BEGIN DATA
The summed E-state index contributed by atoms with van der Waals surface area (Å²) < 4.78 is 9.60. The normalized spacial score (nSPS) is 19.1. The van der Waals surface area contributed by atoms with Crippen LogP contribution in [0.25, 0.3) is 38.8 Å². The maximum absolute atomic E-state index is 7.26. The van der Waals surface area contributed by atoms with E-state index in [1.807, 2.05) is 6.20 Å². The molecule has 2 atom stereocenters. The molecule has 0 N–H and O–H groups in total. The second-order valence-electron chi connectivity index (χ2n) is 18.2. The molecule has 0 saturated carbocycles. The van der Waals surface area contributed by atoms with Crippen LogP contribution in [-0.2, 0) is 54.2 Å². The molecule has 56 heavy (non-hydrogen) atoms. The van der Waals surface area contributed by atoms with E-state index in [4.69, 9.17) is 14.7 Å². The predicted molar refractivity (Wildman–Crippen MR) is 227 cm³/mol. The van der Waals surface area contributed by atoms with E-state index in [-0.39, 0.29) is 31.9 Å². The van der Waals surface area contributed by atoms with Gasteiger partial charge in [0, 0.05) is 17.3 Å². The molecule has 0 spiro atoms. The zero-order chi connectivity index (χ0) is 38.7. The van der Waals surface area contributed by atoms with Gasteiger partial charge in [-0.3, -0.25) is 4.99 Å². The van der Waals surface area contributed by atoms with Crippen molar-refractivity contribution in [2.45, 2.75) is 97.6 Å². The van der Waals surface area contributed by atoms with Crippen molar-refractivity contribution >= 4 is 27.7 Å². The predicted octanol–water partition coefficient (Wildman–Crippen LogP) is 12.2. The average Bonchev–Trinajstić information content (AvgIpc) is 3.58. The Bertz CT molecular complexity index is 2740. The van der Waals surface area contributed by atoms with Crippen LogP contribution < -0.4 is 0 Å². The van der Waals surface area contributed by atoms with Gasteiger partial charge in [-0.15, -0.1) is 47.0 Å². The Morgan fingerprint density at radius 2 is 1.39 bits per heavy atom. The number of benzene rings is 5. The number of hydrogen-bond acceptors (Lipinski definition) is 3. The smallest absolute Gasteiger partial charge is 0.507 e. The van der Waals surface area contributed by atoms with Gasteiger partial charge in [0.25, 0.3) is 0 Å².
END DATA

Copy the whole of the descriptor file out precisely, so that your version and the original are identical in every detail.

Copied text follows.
The summed E-state index contributed by atoms with van der Waals surface area (Å²) < 4.78 is 9.60. The normalized spacial score (nSPS) is 19.1. The van der Waals surface area contributed by atoms with Crippen LogP contribution in [0.25, 0.3) is 38.8 Å². The maximum absolute atomic E-state index is 7.26. The van der Waals surface area contributed by atoms with E-state index in [1.807, 2.05) is 6.20 Å². The molecule has 2 atom stereocenters. The molecule has 0 N–H and O–H groups in total. The second-order valence-electron chi connectivity index (χ2n) is 18.2. The molecule has 0 saturated carbocycles. The van der Waals surface area contributed by atoms with Crippen LogP contribution in [-0.2, 0) is 54.2 Å². The molecule has 56 heavy (non-hydrogen) atoms. The van der Waals surface area contributed by atoms with E-state index in [4.69, 9.17) is 14.7 Å². The predicted molar refractivity (Wildman–Crippen MR) is 227 cm³/mol. The van der Waals surface area contributed by atoms with E-state index in [-0.39, 0.29) is 31.9 Å². The van der Waals surface area contributed by atoms with Gasteiger partial charge in [0, 0.05) is 17.3 Å². The molecule has 0 spiro atoms. The zero-order chi connectivity index (χ0) is 38.7. The van der Waals surface area contributed by atoms with Gasteiger partial charge in [-0.3, -0.25) is 4.99 Å². The van der Waals surface area contributed by atoms with Crippen molar-refractivity contribution in [2.45, 2.75) is 97.6 Å². The van der Waals surface area contributed by atoms with Crippen molar-refractivity contribution >= 4 is 27.7 Å². The predicted octanol–water partition coefficient (Wildman–Crippen LogP) is 12.2. The average Bonchev–Trinajstić information content (AvgIpc) is 3.58. The Bertz CT molecular complexity index is 2740. The van der Waals surface area contributed by atoms with Crippen LogP contribution < -0.4 is 0 Å². The van der Waals surface area contributed by atoms with Gasteiger partial charge in [-0.15, -0.1) is 47.0 Å². The Morgan fingerprint density at radius 2 is 1.39 bits per heavy atom. The number of benzene rings is 5. The number of hydrogen-bond acceptors (Lipinski definition) is 3. The smallest absolute Gasteiger partial charge is 0.507 e. The van der Waals surface area contributed by atoms with Gasteiger partial charge in [0.25, 0.3) is 0 Å².